Figure 1: A used doctor blade with multiple contact surfaces and sliver formation. The starting dimensions of the blade were 1.58-in. by 0.010in. radius edge (no lamella or bevel). Photos courtesy of Swedev/FLXON

The resulting thicker ink film often overwhelms the reentry to the chamber capacity of the containment blade, giving rise to back doctoring. Additionally, a wide contact area, resulting from pressure, increases blade and anilox surface wear, as well as the likelihood of particulate in ink becoming trapped, causing blade edge chipping and print defects like streaks. In these situations, when the same doctor blades are reused for multiple jobs with variations in alignment or increase in pressure, multiple contact surfaces and slivers often form, as shown in Figure 1. This can generate print quality problems.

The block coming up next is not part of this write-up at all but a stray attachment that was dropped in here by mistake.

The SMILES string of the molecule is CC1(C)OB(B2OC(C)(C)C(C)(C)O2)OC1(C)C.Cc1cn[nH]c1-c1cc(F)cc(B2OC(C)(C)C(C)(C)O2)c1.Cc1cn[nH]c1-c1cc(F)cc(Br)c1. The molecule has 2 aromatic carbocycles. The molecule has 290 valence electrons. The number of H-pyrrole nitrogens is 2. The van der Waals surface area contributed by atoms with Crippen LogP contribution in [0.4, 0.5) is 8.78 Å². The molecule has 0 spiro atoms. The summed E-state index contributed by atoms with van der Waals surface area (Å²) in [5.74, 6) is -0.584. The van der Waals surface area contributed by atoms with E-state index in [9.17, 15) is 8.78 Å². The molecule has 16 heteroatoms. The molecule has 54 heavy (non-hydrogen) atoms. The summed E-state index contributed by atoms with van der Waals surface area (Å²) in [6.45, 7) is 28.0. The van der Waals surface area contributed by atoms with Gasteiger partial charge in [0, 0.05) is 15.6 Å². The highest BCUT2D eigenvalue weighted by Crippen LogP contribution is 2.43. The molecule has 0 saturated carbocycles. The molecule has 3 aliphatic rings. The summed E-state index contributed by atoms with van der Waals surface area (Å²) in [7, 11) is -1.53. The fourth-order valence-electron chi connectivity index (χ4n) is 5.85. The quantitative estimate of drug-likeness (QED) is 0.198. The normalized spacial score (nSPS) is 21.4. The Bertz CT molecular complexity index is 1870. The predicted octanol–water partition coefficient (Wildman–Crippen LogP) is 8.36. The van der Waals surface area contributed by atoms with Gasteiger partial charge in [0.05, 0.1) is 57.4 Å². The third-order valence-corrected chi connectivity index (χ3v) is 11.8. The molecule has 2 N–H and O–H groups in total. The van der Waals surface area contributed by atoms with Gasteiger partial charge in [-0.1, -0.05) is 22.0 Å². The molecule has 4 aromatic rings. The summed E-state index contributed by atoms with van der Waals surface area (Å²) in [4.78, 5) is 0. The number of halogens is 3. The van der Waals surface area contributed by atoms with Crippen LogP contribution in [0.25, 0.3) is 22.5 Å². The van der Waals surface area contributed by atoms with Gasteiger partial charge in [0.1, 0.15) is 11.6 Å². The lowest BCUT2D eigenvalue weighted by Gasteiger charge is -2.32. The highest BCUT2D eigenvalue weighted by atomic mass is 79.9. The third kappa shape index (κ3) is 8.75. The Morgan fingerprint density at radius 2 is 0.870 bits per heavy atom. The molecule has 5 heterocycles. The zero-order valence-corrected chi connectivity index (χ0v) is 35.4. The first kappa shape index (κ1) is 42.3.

All of these issues are detectable when investigating a “used” doctor blade’s edge under high magnification. In today’s environment, to reduce blade flex and achieve precise metering, pressrooms have moved to using thicker doctor blade materials with a beveled or lamella tip. At the same time, blade materials have evolved to be more refined and less abrasive. In cases of extreme requirements on wiping, a coated blade is suggested to lubricate the thin tip to achieve the cleanest wipe possible. Typical contact surfaces of a coated blade from flexographic printing are shown in Figure 2. If consistent alignment cannot be guaranteed, then it is recommended to change the doctor blade for each new demanding job.

Figure 2: A used, coated doctor blade.

Figure 3: The contact surface, damaged by hard particles.